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RBZ’s cash-back headache

A directive by the Reserve Bank of Zimbabwe (RBZ) for retailers to cap cash-back facilities at $20 a day will not resolve the cash crisis, analysts said on Friday, advocating the introduction of the South African rand as a trading currency.



In statement on Thursday, the RBZ ordered that any cash-back facility offered by either retailers or wholesalers should not exceed $20 in a last throw of the dice to address the cash shortages plaguing the economy.

This came after the central bank had slammed “ungrateful” foreign businesses operating in the reserved sectors of the economy for hoarding cash.

However, economists said RBZ was addressing the symptoms and not the problems.

“What the Reserve Bank is doing does not mean anything. Obviously, there is a cash crisis so that can be used as a cash rationing method but not necessarily to stop cash hoarding.

“People are hoarding the United States dollar because it has real value and bond notes for the purposes of going to the parallel market,” said Kipson Gundani, Buy Zimbabwe chief economist.

“We need to address the fundamental problems, otherwise we will continue to be in this political wilderness.

“If you want a monetary solution that will ease this situation, to me there is no other better way than adopting the South African rand.”

Cash hoarding has largely been attributed to the depleting nostro balances which have seen business owners who have cash businesses looking for alternatives to pay foreign suppliers.

Banks hold between 70% and 75% of the currency in circulation while the central bank holds between 25% and 30%.

According to statistics from the Bank of International Settlement (the bank of central banks), deposits held by Zimbabweans in offshore banks was increasing, and is currently above $600 million.

Economist and scholar Ashok Chakravarti said while he sympathised with the central bank, the banks’ regulator had to deal with the problem and resolve the cash crisis.

“Our situation is that we have a very poor supply of dollars from our exports and other sources,” he said.

“So consequently, the market is starved of currency. So these monetary policies might provide temporary relief, but will not solve the problem.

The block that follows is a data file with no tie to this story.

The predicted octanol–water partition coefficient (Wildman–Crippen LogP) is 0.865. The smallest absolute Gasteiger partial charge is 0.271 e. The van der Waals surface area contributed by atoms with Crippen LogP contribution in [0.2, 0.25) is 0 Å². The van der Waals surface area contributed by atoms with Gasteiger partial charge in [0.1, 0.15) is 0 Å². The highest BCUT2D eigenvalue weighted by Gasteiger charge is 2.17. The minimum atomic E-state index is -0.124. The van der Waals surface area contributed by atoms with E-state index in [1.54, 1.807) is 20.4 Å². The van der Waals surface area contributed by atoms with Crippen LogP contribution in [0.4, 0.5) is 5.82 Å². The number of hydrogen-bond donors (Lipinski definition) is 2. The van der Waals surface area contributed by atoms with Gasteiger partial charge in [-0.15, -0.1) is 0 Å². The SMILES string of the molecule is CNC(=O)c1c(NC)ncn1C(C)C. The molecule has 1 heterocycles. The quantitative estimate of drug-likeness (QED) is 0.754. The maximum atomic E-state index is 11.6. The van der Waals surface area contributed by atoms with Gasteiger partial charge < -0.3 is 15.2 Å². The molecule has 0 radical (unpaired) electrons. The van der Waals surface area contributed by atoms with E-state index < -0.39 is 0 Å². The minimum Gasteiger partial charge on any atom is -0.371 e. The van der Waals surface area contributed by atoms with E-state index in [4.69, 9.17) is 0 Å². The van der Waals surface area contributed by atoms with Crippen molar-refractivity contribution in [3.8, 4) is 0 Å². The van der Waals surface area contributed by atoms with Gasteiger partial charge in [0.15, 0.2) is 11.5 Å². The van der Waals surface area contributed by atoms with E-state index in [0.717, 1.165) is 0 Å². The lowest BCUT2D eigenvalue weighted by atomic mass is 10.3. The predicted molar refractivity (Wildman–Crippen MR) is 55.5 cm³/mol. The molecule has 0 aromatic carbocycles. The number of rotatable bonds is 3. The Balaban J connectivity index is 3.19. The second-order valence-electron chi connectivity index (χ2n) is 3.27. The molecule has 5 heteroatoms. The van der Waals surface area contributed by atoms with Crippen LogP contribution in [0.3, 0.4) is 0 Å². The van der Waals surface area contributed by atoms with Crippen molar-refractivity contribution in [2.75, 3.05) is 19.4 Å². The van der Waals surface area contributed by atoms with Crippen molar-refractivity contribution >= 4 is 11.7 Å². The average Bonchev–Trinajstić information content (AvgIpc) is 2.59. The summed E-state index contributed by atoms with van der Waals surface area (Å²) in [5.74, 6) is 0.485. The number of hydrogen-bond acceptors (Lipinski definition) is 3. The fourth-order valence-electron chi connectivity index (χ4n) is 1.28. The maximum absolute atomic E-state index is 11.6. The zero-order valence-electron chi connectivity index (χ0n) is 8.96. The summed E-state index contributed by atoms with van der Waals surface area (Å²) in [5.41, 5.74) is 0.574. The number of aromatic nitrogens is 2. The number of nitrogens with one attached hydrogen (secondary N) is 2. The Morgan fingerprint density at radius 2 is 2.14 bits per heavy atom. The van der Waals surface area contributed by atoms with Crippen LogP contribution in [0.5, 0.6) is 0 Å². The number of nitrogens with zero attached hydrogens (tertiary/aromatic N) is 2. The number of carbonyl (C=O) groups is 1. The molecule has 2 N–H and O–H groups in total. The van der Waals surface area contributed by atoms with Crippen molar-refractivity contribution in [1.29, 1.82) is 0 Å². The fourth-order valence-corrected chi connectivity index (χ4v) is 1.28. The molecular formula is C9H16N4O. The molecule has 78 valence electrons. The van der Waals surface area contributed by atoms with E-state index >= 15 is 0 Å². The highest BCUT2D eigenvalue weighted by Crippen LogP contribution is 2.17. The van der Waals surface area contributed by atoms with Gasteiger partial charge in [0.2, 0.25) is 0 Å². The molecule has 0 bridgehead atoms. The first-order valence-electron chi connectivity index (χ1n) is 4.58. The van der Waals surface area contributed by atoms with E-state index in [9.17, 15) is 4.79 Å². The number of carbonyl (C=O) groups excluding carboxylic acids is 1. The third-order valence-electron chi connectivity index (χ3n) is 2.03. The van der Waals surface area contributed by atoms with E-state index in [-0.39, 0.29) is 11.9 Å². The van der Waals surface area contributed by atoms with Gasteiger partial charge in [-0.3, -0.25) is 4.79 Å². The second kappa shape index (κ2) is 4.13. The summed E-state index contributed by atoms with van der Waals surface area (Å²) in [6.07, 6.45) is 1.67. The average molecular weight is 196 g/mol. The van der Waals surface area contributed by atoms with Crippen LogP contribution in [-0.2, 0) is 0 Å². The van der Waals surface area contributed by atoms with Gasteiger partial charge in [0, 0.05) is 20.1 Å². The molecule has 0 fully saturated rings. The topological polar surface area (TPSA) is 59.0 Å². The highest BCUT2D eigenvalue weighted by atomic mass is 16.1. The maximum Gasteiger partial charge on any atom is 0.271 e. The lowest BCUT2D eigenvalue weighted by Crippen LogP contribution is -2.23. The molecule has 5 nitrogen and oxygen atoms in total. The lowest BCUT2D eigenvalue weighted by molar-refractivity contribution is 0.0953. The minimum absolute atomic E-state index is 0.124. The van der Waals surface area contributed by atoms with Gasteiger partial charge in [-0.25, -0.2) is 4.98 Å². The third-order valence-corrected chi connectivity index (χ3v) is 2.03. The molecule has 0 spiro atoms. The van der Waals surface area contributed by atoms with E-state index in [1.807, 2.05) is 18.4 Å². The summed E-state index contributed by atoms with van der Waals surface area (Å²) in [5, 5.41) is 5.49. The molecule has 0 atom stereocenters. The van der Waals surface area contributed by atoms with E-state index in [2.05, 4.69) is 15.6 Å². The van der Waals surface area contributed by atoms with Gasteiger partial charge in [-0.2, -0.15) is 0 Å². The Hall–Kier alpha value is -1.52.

“We have to de-dollarise and this means we have to remove United States dollars from circulation and keep it in the banking system and replace the dollars as a currency in circulation with the South African rand.”

Other individuals involved in cash hoarding, as one cash dealer told Standardbusiness, are mainly those who trade bond notes for United States dollars.

Investigations showed there has been a large uptake in bond notes in the parallel market as individuals and companies look for the elusive dollar.

Among informal traders, about 53% are estimated to be keeping cash at home.

Internationally, best practices are that 15% of total deposits should be in circulation meaning Zimbabwe needs $900 million to be adequately liquefied.

At the moment, less than a third of that is in circulation, triggering the shortage in cash despite an aggressive push by RBZ for the use of plastic money.

Economist Tony Hawkins said cash hoarding could not be stopped when people had mistrust in government or the central bank.

“By trying to stop people from holding currency, you are really saying that it is the safest thing to hold,” he said.

“We are moving towards a point where we are going to have to make some serious decisions about de-dollarisation and moving to some new currency.”

Technically, the country is not dollarised as it uses a multi-currency system. But, the dependence on the dollar has led to other currencies being kicked out of the market and thus the dependence on the US dollar.

Dollarised economies such as Panama and Ecuador are successful as the United States is their biggest trading partner.

For Zimbabwe, trade with South Africa constitutes 60% of total trade in the country, making it the biggest partner to Zimbabwe.

However, Retailers Association of Zimbabwe president Themba Ndebele said he agreed with the move to curb the cash-back facility.
“In my view, there should never be a cash-back in a supermarket,” he said.

“Why should you run a parallel banking system when there is actually no cash in the country?

“And what controls do you have to know how much cash is in circulation when you have unlicensed institutions issuing out cash?” he said.
“The retailers are not banks, so people should not go and withdraw money from retailers.

“We should be asking ourselves that [while] we use the United States dollar, is it a competitive exchange rate for the country to export?

“Because when we are using the United States dollar, you cannot print it so you have to generate it.”

The central bank and government have cited the common market area as a reason for not adopting the rand, which economists have argued is not a valid argument.

The common market area entails joining Swaziland, Namibia and Lesotho by adopting a local currency that is backed by the rand.

Chakravarti said introducing a local currency was not necessary as all that was needed was realignment of monetary policies to make the rand the transactional currency and the dollar the anchor currency.

He said once the rand was adopted, the government could limit dollars to foreign currency accounts to plug externalisation loopholes.

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